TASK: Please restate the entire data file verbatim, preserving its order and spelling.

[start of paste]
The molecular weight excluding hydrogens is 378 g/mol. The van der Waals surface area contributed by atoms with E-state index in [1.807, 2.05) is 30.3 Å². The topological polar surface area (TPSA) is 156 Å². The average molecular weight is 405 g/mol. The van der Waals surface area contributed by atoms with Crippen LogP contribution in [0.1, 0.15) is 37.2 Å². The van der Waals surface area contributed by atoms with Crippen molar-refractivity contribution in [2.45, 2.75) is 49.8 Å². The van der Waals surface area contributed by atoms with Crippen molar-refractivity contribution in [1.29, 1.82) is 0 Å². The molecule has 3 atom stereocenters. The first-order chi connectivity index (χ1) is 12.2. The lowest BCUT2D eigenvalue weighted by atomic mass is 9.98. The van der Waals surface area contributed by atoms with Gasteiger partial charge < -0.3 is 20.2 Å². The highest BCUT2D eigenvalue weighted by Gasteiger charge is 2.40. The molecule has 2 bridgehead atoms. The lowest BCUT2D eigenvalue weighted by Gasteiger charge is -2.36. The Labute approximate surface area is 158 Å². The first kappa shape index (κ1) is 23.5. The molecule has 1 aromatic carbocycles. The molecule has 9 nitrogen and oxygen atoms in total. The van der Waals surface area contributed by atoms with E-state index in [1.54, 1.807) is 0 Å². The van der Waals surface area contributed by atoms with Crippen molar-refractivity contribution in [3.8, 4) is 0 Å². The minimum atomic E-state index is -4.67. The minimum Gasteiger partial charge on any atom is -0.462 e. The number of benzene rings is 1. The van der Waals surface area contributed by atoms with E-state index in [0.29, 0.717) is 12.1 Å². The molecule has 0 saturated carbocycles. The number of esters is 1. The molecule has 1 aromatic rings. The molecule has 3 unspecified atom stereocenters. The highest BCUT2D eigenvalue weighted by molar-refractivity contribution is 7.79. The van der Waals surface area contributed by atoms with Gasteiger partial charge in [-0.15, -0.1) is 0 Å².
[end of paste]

The molecular weight excluding hydrogens is 378 g/mol. The van der Waals surface area contributed by atoms with E-state index in [1.807, 2.05) is 30.3 Å². The topological polar surface area (TPSA) is 156 Å². The average molecular weight is 405 g/mol. The van der Waals surface area contributed by atoms with Crippen LogP contribution in [0.1, 0.15) is 37.2 Å². The van der Waals surface area contributed by atoms with Crippen molar-refractivity contribution in [2.45, 2.75) is 49.8 Å². The van der Waals surface area contributed by atoms with Crippen molar-refractivity contribution in [1.29, 1.82) is 0 Å². The molecule has 3 atom stereocenters. The first-order chi connectivity index (χ1) is 12.2. The lowest BCUT2D eigenvalue weighted by atomic mass is 9.98. The van der Waals surface area contributed by atoms with Gasteiger partial charge < -0.3 is 20.2 Å². The highest BCUT2D eigenvalue weighted by Gasteiger charge is 2.40. The molecule has 2 bridgehead atoms. The lowest BCUT2D eigenvalue weighted by Gasteiger charge is -2.36. The Labute approximate surface area is 158 Å². The first kappa shape index (κ1) is 23.5. The molecule has 1 aromatic carbocycles. The molecule has 9 nitrogen and oxygen atoms in total. The van der Waals surface area contributed by atoms with E-state index in [1.54, 1.807) is 0 Å². The van der Waals surface area contributed by atoms with Crippen molar-refractivity contribution in [3.8, 4) is 0 Å². The minimum atomic E-state index is -4.67. The minimum Gasteiger partial charge on any atom is -0.462 e. The number of benzene rings is 1. The van der Waals surface area contributed by atoms with E-state index in [0.29, 0.717) is 12.1 Å². The molecule has 0 saturated carbocycles. The number of esters is 1. The molecule has 1 aromatic rings. The molecule has 3 unspecified atom stereocenters. The highest BCUT2D eigenvalue weighted by molar-refractivity contribution is 7.79. The van der Waals surface area contributed by atoms with Gasteiger partial charge in [-0.15, -0.1) is 0 Å².